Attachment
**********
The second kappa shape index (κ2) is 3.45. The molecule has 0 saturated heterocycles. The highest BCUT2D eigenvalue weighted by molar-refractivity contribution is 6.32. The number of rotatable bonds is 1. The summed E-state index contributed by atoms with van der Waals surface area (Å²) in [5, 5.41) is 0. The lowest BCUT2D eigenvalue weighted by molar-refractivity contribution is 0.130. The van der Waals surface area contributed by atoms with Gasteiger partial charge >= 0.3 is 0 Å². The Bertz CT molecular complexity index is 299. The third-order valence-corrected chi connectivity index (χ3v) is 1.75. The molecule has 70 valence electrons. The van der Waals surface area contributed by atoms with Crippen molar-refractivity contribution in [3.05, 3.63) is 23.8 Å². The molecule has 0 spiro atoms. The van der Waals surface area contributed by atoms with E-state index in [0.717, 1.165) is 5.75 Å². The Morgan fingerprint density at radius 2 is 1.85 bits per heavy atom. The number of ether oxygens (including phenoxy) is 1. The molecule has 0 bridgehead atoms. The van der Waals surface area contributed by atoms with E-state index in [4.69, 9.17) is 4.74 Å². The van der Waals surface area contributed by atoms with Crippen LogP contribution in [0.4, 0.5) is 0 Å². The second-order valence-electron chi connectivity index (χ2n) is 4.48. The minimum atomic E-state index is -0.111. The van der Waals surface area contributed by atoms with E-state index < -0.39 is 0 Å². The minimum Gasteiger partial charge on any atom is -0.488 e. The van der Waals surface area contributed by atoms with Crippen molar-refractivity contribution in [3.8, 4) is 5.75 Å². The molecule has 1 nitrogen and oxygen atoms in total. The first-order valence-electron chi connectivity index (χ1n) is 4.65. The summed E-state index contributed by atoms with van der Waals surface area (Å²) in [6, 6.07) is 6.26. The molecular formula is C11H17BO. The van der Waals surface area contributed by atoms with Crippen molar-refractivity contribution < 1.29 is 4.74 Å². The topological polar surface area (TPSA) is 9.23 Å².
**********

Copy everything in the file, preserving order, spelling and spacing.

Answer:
The second kappa shape index (κ2) is 3.45. The molecule has 0 saturated heterocycles. The highest BCUT2D eigenvalue weighted by molar-refractivity contribution is 6.32. The number of rotatable bonds is 1. The summed E-state index contributed by atoms with van der Waals surface area (Å²) in [5, 5.41) is 0. The lowest BCUT2D eigenvalue weighted by molar-refractivity contribution is 0.130. The van der Waals surface area contributed by atoms with Gasteiger partial charge >= 0.3 is 0 Å². The Bertz CT molecular complexity index is 299. The third-order valence-corrected chi connectivity index (χ3v) is 1.75. The molecule has 70 valence electrons. The van der Waals surface area contributed by atoms with Crippen molar-refractivity contribution in [3.05, 3.63) is 23.8 Å². The molecule has 0 spiro atoms. The van der Waals surface area contributed by atoms with E-state index in [0.717, 1.165) is 5.75 Å². The Morgan fingerprint density at radius 2 is 1.85 bits per heavy atom. The number of ether oxygens (including phenoxy) is 1. The molecule has 0 bridgehead atoms. The van der Waals surface area contributed by atoms with E-state index in [4.69, 9.17) is 4.74 Å². The van der Waals surface area contributed by atoms with Crippen LogP contribution in [0.4, 0.5) is 0 Å². The second-order valence-electron chi connectivity index (χ2n) is 4.48. The minimum atomic E-state index is -0.111. The van der Waals surface area contributed by atoms with E-state index < -0.39 is 0 Å². The minimum Gasteiger partial charge on any atom is -0.488 e. The van der Waals surface area contributed by atoms with Crippen molar-refractivity contribution in [3.8, 4) is 5.75 Å². The molecule has 1 nitrogen and oxygen atoms in total. The first-order valence-electron chi connectivity index (χ1n) is 4.65. The summed E-state index contributed by atoms with van der Waals surface area (Å²) in [6, 6.07) is 6.26. The molecular formula is C11H17BO. The van der Waals surface area contributed by atoms with Crippen molar-refractivity contribution < 1.29 is 4.74 Å². The topological polar surface area (TPSA) is 9.23 Å².